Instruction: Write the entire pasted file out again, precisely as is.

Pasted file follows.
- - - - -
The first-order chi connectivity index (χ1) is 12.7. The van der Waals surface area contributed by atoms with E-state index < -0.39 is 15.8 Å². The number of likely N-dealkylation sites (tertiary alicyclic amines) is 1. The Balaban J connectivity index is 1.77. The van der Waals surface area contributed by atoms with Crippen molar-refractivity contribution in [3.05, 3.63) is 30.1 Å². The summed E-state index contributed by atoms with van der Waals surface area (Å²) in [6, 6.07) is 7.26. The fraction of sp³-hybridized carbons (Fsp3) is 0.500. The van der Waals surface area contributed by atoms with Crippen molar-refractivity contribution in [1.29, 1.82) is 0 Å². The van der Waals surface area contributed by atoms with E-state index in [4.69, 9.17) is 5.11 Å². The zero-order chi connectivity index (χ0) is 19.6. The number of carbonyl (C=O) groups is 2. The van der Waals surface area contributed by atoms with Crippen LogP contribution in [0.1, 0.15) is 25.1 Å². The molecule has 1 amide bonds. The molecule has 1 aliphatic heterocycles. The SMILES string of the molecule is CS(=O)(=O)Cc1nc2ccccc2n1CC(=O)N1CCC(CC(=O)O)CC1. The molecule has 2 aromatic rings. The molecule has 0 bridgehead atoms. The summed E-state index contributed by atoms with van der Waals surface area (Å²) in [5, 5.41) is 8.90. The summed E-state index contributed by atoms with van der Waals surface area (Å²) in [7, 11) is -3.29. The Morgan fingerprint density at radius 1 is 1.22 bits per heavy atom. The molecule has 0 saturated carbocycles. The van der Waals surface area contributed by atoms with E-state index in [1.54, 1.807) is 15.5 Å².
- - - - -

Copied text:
The first-order chi connectivity index (χ1) is 12.7. The van der Waals surface area contributed by atoms with E-state index < -0.39 is 15.8 Å². The number of likely N-dealkylation sites (tertiary alicyclic amines) is 1. The Balaban J connectivity index is 1.77. The van der Waals surface area contributed by atoms with Crippen molar-refractivity contribution in [3.05, 3.63) is 30.1 Å². The summed E-state index contributed by atoms with van der Waals surface area (Å²) in [6, 6.07) is 7.26. The fraction of sp³-hybridized carbons (Fsp3) is 0.500. The van der Waals surface area contributed by atoms with Crippen molar-refractivity contribution in [1.29, 1.82) is 0 Å². The van der Waals surface area contributed by atoms with E-state index in [4.69, 9.17) is 5.11 Å². The zero-order chi connectivity index (χ0) is 19.6. The number of carbonyl (C=O) groups is 2. The van der Waals surface area contributed by atoms with Crippen LogP contribution in [0.1, 0.15) is 25.1 Å². The molecule has 1 amide bonds. The molecule has 1 aliphatic heterocycles. The SMILES string of the molecule is CS(=O)(=O)Cc1nc2ccccc2n1CC(=O)N1CCC(CC(=O)O)CC1. The molecule has 2 aromatic rings. The molecule has 0 bridgehead atoms. The summed E-state index contributed by atoms with van der Waals surface area (Å²) in [5, 5.41) is 8.90. The summed E-state index contributed by atoms with van der Waals surface area (Å²) in [7, 11) is -3.29. The Morgan fingerprint density at radius 1 is 1.22 bits per heavy atom. The molecule has 0 saturated carbocycles. The van der Waals surface area contributed by atoms with E-state index in [1.54, 1.807) is 15.5 Å².